Martin Graff is a mightily skilled composer-pianist, illustrator, writer, and spoken-word performer, who is based in safe and flourishing Arlington, Virginia. With one of the most impressive chin-beards you will ever see, he uses these superpowers to make the type of music you can just sit back with and let it lather a web of pureness all over your willing body.
“At four, my family inherited an old, anonymous piano, and I surged with an uncontainable energy to climb onto the bench and dig my hands into those eight-eight bits of clay, instinctively molding them into little aural landscapes. Crude and square at first; at last, faceted gems after a lifetime of practice, polish, and love.” —Martin Graff
With a calming ambiance and featuring a wizard-like level of genius proportions—which certainly has you dazzled and perhaps a tad flustered at times—his remarkable style is truly translucent as he picks up your bad mood to flip it around and brings you back into a much happier space in the world, where you may feel so much more satisfied with life.
“Making this music is the opposite of death, like the centrifugal force around the sharpest bend of the greatest roller coaster. A reharmonizing of my most tumultuous internal cacophonies and maybe yours. So, listen up as I bang on this gong from the Gods! As the resonance of these radiant compositions fill your ear and make their way to your heart.” —Martin Graff
“Sonare,” from the multi-skilled Virginia-based composer-pianist Martin Graff, is a lovely piece of art from a highly skilled artist who brings so much joy to many. His excellent technique is truly incredible and sadly underrated, as he plays with a true love for what he does. This is a song which will sooth many a soul and bring you back to a place in time where you feel most content.
The true aim of music is to bring us together and heal the wounds of the past, after all.
—LS, September 13, 2021
Llewelyn Screen is music journalist, freelance music booking agent, band manager, optimist, and live-music lover out of Cape Town, South Africa.
“Trips for Piano is a one-way, one-stop pilgrimage home. Like heaven is supposed to be…” [show more]
“Be Where You Are, Where You Are: Trips for Piano by Martin Graff”
Prepare for a gratifying journey to nowhere. Martin Graff’s Trips for Piano is less a rushing, ocean-bound river than a serenely spiraling eddy. It’s a one-way, one-stop pilgrimage home. Like heaven is supposed to be. It’s not trying to run a gauntlet of expression or explore new technical frontiers. It’s not about sharp contrast or flamboyant virtuosity. What we get is a series of emphatic propositions on substantially one topic. Each of the eight pieces in this set runs in its own channel, yet flows from the same emotional vortex. They are a plain-spoken bundle of love letters. The prevailing mood is undeviating, an octet of sketches on the same character. Each enters the same dramatic stage vacated by its predecessor, but it’s more like a wardrobe change than a new actor.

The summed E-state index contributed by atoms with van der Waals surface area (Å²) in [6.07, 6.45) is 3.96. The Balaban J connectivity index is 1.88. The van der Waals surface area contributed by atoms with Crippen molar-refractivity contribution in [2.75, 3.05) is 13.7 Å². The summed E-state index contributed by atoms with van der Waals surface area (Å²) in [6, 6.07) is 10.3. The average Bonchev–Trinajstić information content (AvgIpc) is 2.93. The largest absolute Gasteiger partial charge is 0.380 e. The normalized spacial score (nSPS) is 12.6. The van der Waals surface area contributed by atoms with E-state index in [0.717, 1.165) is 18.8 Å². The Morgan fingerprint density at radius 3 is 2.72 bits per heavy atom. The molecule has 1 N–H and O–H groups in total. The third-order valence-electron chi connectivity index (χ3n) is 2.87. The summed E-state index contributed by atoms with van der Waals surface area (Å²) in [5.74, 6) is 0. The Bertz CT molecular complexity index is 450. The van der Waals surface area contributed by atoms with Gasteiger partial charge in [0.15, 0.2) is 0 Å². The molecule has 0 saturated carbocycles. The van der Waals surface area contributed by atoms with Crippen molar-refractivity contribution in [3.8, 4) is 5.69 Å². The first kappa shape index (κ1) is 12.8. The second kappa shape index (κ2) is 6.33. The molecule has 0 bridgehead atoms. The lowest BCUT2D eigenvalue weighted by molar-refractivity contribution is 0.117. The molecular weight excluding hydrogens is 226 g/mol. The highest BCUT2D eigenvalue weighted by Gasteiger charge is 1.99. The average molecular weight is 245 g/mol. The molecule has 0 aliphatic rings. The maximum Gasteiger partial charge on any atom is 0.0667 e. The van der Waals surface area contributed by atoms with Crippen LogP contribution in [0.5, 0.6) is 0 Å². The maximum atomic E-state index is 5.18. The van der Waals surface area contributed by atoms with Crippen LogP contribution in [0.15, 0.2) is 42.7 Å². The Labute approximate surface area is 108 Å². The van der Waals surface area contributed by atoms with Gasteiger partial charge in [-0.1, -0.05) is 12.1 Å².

These meditations are by turns delicate, deliberate, dreamy, excursive, intimate, patient, thunderous, and wispy. The titles only vaguely suggest their meanings and Graff wisely avoids spelling them out in pandering program notes. He doesn’t need to. These are very direct musical statements. That Graff eschews academic obfuscation in his composing is putting it mildly. On first hearing, the music sounds deeply familiar, its affects quarried from the foundation stone of musical sensation. This is a no-irony zone. That is especially intriguing given its contrast with Marty’s winkingly oblique, multi-layered, graphic/prose free-association project, The Face Zone, which is full of sundry satires. Not here, though. The simplicity and earnestness of this music is a bit like looking directly into a sonic sun. Fortunately, Graff never lets that radiance become static.
It flows, or rather, spins, with constant morphing and spontaneously intuitive digressions averting any heavy-handedness. One never quite knows in what direction it will swirl next. That’s because Graff’s forms and musical progressions rely more on an intuitive succession of loosely related ideas than on thematic rigor or any other formulaic template. Pieces rarely revisit their origins, yet somehow avoid topical non sequiturs, a significant compositional achievement. There is an engaging metamorphosis in spite of the general uniformity of pacing. All of them are moderately slow but have a temporal and dynamic push and pull that creates visceral topography, rushing and relaxing, rising and falling. Harmonic interest is maintained not so much through novel chords as by novel harmonic movement, more like Brahms than Berio. Gesturally, it’s more a patient lilt than a pulsating stride.
Graff’s meticulous playing is welded inseparably into each piece. It’s obvious they can go no other way than he plays them. Intention informs each note and yields a definitive performance. Firmly settled details of dynamics, durations, tempos, pedaling, and voicing render a reading of reference. Fortunately, the composer understands the sonorous capabilities of the instrument, both as creator and performer; e.g. chords in various guises are both written and voiced for perfect growl and chime.
It would be a mistake to call Trips any kind of new age music. These are certainly pretty piano pieces, but otherwise they’re unrelated to those naive, pandering drones that lurk in that insipid corner of the genre galaxy. For one thing, they aren’t trying to soothe you. They are trying to break your heart. They seamlessly blend styles without any real obligation to them, so labeling them classical-ish or jazz-ish would be simplistic and misleading. They have a kind of mongrel hybrid vigor that begs new taxonomy. I honestly don’t know what to label them and that’s good.